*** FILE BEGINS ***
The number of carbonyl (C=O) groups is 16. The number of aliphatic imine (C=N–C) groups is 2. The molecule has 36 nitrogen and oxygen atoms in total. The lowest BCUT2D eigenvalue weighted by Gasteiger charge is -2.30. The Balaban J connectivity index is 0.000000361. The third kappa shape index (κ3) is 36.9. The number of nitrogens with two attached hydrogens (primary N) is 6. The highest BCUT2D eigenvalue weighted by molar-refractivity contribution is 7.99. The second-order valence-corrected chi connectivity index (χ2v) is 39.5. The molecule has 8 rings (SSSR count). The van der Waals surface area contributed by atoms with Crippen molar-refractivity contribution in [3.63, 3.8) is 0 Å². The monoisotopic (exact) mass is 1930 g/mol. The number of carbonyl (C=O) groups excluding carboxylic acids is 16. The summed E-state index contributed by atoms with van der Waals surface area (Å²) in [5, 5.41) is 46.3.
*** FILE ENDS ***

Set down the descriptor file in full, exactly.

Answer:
The number of carbonyl (C=O) groups is 16. The number of aliphatic imine (C=N–C) groups is 2. The molecule has 36 nitrogen and oxygen atoms in total. The lowest BCUT2D eigenvalue weighted by Gasteiger charge is -2.30. The Balaban J connectivity index is 0.000000361. The third kappa shape index (κ3) is 36.9. The number of nitrogens with two attached hydrogens (primary N) is 6. The highest BCUT2D eigenvalue weighted by molar-refractivity contribution is 7.99. The second-order valence-corrected chi connectivity index (χ2v) is 39.5. The molecule has 8 rings (SSSR count). The van der Waals surface area contributed by atoms with Crippen molar-refractivity contribution in [3.63, 3.8) is 0 Å². The monoisotopic (exact) mass is 1930 g/mol. The number of carbonyl (C=O) groups excluding carboxylic acids is 16. The summed E-state index contributed by atoms with van der Waals surface area (Å²) in [5, 5.41) is 46.3.